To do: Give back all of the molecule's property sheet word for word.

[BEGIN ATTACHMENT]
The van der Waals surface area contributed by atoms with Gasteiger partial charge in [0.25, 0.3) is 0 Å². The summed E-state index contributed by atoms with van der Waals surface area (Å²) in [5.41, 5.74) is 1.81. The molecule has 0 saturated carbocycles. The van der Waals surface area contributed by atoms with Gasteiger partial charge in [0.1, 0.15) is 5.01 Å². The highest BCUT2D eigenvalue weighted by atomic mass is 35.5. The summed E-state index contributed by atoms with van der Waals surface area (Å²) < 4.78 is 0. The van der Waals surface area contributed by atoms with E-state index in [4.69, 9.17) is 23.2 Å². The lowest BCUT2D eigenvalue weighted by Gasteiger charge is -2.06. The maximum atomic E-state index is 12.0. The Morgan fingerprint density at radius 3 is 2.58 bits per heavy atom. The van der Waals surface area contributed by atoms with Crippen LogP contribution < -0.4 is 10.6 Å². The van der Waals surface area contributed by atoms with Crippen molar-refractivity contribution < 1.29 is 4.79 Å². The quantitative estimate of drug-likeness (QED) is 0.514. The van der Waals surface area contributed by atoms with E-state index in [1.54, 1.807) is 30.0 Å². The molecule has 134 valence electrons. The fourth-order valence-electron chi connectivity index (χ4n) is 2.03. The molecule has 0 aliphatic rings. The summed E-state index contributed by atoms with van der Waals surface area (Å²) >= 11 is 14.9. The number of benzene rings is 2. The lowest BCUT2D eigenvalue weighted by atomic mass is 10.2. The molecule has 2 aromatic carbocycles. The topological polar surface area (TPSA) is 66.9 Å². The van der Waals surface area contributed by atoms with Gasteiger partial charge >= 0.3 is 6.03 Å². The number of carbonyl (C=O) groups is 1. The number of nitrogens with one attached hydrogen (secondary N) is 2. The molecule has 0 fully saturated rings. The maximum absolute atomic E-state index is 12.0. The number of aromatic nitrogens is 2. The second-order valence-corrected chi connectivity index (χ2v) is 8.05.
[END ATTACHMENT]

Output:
The van der Waals surface area contributed by atoms with Gasteiger partial charge in [0.25, 0.3) is 0 Å². The summed E-state index contributed by atoms with van der Waals surface area (Å²) in [5.41, 5.74) is 1.81. The molecule has 0 saturated carbocycles. The van der Waals surface area contributed by atoms with Gasteiger partial charge in [0.1, 0.15) is 5.01 Å². The highest BCUT2D eigenvalue weighted by atomic mass is 35.5. The summed E-state index contributed by atoms with van der Waals surface area (Å²) < 4.78 is 0. The van der Waals surface area contributed by atoms with E-state index in [4.69, 9.17) is 23.2 Å². The lowest BCUT2D eigenvalue weighted by Gasteiger charge is -2.06. The maximum atomic E-state index is 12.0. The Morgan fingerprint density at radius 3 is 2.58 bits per heavy atom. The van der Waals surface area contributed by atoms with Crippen LogP contribution < -0.4 is 10.6 Å². The van der Waals surface area contributed by atoms with Crippen molar-refractivity contribution < 1.29 is 4.79 Å². The quantitative estimate of drug-likeness (QED) is 0.514. The van der Waals surface area contributed by atoms with E-state index in [1.54, 1.807) is 30.0 Å². The molecule has 134 valence electrons. The fourth-order valence-electron chi connectivity index (χ4n) is 2.03. The molecule has 0 aliphatic rings. The summed E-state index contributed by atoms with van der Waals surface area (Å²) >= 11 is 14.9. The number of benzene rings is 2. The lowest BCUT2D eigenvalue weighted by atomic mass is 10.2. The molecule has 2 aromatic carbocycles. The topological polar surface area (TPSA) is 66.9 Å². The van der Waals surface area contributed by atoms with Gasteiger partial charge >= 0.3 is 6.03 Å². The number of carbonyl (C=O) groups is 1. The number of nitrogens with one attached hydrogen (secondary N) is 2. The molecule has 0 fully saturated rings. The maximum absolute atomic E-state index is 12.0. The number of aromatic nitrogens is 2. The second-order valence-corrected chi connectivity index (χ2v) is 8.05.